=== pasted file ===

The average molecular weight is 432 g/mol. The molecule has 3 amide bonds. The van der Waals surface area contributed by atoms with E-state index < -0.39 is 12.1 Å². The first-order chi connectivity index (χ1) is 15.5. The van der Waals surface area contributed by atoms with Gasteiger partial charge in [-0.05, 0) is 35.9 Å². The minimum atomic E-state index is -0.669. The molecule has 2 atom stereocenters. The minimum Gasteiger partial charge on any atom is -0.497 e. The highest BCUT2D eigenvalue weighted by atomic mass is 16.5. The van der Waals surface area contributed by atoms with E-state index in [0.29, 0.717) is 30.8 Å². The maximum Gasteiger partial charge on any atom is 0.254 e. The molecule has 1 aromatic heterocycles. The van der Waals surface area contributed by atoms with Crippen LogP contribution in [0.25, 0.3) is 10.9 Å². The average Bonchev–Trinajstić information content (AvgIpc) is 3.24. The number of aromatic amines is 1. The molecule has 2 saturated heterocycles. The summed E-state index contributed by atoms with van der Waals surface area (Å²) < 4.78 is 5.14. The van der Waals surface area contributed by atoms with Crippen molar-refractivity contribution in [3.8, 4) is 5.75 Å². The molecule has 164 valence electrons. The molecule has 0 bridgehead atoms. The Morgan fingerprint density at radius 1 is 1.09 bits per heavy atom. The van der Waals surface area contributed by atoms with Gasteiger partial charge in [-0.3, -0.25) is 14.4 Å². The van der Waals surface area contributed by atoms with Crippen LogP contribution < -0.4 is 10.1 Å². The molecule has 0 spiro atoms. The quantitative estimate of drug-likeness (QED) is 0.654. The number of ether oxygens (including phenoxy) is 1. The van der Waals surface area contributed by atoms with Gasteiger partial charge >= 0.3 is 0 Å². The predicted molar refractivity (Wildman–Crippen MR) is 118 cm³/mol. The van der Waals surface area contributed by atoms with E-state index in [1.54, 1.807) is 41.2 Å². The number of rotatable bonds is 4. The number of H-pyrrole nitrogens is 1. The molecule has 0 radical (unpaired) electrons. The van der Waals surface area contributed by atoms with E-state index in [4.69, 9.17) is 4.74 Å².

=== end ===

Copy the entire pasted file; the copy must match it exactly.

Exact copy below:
The average molecular weight is 432 g/mol. The molecule has 3 amide bonds. The van der Waals surface area contributed by atoms with E-state index < -0.39 is 12.1 Å². The first-order chi connectivity index (χ1) is 15.5. The van der Waals surface area contributed by atoms with Gasteiger partial charge in [-0.05, 0) is 35.9 Å². The minimum atomic E-state index is -0.669. The molecule has 2 atom stereocenters. The minimum Gasteiger partial charge on any atom is -0.497 e. The highest BCUT2D eigenvalue weighted by atomic mass is 16.5. The van der Waals surface area contributed by atoms with E-state index in [0.29, 0.717) is 30.8 Å². The maximum Gasteiger partial charge on any atom is 0.254 e. The molecule has 1 aromatic heterocycles. The van der Waals surface area contributed by atoms with Crippen LogP contribution in [0.25, 0.3) is 10.9 Å². The average Bonchev–Trinajstić information content (AvgIpc) is 3.24. The number of aromatic amines is 1. The molecule has 2 saturated heterocycles. The summed E-state index contributed by atoms with van der Waals surface area (Å²) < 4.78 is 5.14. The van der Waals surface area contributed by atoms with Crippen molar-refractivity contribution in [3.8, 4) is 5.75 Å². The molecule has 164 valence electrons. The molecule has 0 bridgehead atoms. The Morgan fingerprint density at radius 1 is 1.09 bits per heavy atom. The van der Waals surface area contributed by atoms with Gasteiger partial charge in [-0.3, -0.25) is 14.4 Å². The van der Waals surface area contributed by atoms with Crippen LogP contribution < -0.4 is 10.1 Å². The molecule has 0 spiro atoms. The quantitative estimate of drug-likeness (QED) is 0.654. The number of ether oxygens (including phenoxy) is 1. The van der Waals surface area contributed by atoms with Gasteiger partial charge >= 0.3 is 0 Å². The predicted molar refractivity (Wildman–Crippen MR) is 118 cm³/mol. The van der Waals surface area contributed by atoms with E-state index in [1.54, 1.807) is 41.2 Å². The number of rotatable bonds is 4. The number of H-pyrrole nitrogens is 1. The molecule has 0 radical (unpaired) electrons. The van der Waals surface area contributed by atoms with E-state index in [4.69, 9.17) is 4.74 Å².